I was asked by a pastor friend what my thoughts were on Michael Brown and Craig Keener’s Not Afraid of the Antichrist: Why We Don’t Believe in a Pre-Tribulation Rapture (Chosen Books, 2019). For the record, I understand that the Fellowship with which I am ordained holds to “The Blessed Hope” as one of our doctrine and that this has traditionally been read as indicating only Pre-Tribulation Rapture (despite that it is also widely known that the original author of our Statement, D.W. Kerr, held to another view, but wanted some allowance for diversity on this*). This doctrinal statement seems more accurate biblically to point to a broader reference to Jesus’ soon bodily return for His Church to be gathered to Him and the world to be made His (and our) inheritance as His kingdom reigns in all things at the resurrection.
Here was my short response to him:
“I read it just before it came out for the general market. Overall it offers a decent basic discussion of the biblical texts involved in the debates about the rapture. While there are times it is ironic, at others it comes across in a way that some will find demeaning.”
“I think their basic premise is correct: that one simply would not come up with a doctrine of Pre-Tribulation Rapture directly from reading the texts of Scripture, but must presume it theologically to read select Scriptures through such a filter. They do not, however, reject the idea of Premillennialism, nor of the idea of being “caught up” as Jesus returns. They are simply contending that the Dispensational system necessary for a Pre-Trib Rapture reading should not be forced onto Scripture, but Scripture itself best offers how we might interpret it.”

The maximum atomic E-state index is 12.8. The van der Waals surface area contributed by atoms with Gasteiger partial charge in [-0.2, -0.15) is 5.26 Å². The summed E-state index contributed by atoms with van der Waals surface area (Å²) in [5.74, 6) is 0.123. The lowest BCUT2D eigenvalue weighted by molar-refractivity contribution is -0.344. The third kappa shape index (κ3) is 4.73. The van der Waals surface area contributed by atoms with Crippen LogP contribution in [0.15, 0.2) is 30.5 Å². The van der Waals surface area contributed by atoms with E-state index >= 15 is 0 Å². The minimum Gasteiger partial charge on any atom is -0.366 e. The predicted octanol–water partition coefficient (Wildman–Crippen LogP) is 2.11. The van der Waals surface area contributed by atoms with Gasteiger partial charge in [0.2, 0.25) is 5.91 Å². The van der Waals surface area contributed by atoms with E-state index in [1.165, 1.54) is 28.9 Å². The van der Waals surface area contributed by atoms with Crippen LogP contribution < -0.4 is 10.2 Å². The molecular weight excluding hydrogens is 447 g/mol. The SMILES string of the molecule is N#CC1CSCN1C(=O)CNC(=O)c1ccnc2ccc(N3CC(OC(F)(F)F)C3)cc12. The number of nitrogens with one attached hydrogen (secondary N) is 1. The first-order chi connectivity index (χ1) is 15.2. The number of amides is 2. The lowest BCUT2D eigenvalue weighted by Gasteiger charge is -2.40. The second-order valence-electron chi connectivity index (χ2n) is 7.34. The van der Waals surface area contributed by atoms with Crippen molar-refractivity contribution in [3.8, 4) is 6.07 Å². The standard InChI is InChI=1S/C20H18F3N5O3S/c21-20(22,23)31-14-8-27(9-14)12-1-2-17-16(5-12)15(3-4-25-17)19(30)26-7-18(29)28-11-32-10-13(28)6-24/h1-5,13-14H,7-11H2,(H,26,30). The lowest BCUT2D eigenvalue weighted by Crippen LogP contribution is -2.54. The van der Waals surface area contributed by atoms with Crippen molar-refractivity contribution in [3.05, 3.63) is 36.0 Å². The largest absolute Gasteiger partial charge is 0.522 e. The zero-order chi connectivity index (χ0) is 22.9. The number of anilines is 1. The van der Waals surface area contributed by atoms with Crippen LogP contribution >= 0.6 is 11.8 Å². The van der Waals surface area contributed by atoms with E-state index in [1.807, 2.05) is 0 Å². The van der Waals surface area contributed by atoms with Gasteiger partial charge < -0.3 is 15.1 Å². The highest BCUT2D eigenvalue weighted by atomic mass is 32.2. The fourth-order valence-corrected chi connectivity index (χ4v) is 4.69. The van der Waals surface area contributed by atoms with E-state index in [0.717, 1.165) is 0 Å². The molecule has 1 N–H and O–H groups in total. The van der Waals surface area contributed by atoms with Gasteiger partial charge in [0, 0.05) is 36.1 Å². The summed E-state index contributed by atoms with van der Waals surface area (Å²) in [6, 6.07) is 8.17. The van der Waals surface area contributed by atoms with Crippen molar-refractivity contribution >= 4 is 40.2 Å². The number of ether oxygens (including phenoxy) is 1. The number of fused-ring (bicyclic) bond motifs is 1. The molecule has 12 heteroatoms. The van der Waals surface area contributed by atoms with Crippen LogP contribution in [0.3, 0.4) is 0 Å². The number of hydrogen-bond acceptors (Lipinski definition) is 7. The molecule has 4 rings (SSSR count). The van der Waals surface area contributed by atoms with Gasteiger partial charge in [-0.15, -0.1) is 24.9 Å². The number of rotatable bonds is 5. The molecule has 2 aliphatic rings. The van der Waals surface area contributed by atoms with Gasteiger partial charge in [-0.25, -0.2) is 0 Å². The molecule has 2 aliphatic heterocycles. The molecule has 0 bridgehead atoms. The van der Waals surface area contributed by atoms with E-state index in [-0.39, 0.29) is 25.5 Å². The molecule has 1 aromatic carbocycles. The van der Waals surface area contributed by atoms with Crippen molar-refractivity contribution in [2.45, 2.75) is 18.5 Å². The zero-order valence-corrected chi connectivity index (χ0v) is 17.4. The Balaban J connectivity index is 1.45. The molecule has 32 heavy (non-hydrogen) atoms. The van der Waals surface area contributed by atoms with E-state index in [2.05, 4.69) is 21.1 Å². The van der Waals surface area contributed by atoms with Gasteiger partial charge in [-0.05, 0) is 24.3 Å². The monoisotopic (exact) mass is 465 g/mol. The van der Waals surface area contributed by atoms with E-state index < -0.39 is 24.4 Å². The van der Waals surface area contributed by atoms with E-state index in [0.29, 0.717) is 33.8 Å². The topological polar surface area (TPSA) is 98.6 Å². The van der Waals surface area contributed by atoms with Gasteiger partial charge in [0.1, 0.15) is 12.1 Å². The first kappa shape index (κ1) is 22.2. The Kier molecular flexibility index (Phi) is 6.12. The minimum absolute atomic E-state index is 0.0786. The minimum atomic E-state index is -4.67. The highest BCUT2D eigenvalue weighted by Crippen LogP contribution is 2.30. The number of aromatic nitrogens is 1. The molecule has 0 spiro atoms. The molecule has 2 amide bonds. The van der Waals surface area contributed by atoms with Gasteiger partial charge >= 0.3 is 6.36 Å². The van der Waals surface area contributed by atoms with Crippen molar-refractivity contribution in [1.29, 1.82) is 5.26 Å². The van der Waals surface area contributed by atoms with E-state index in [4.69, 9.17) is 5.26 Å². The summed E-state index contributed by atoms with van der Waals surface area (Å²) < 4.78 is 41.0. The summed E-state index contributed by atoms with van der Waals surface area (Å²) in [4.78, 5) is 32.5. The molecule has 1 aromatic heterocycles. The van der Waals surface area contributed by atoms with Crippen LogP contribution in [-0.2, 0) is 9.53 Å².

“As to several potential weaknesses…(1) I did not find the discussion of the debated texts from Daniel to be sufficiently engaged. While many of the NT texts were engaged, Daniel was very nearly avoided in the discussion and simply presumed to be self-understood. However, Daniel 7 (in particular, and the chapters that follow) are particularly difficult for interpreters. I’m not sure why it was not more discussed, but wish it had been.”
“(2) It is written at a more popular level. This is both a strength and weakness. For general consumption this volume may prove convincing and/or helpful. For those who seem to really care about such discussions, I’m guessing this more popular level writing will simply not address the issues they believe must be addressed.”
“It is a book I would personally endorse for taking a small group through as a pastor. It would spur on discussions about the texts involved (even if people do not agree with the book’s proposals). If I did that I would use the book to guide the conversations as a starter, but would put the emphasis on looking carefully through the pertinent texts of Scripture as a group.”
Have you had a chance to read it yet? What are your thoughts?
* See the helpful discussion in Glen Menzies and Gordon L. Anderson, “D.W. Kerr and Eschatological Diversity in the Assemblies of God,” Paraclete (1993): 8-16.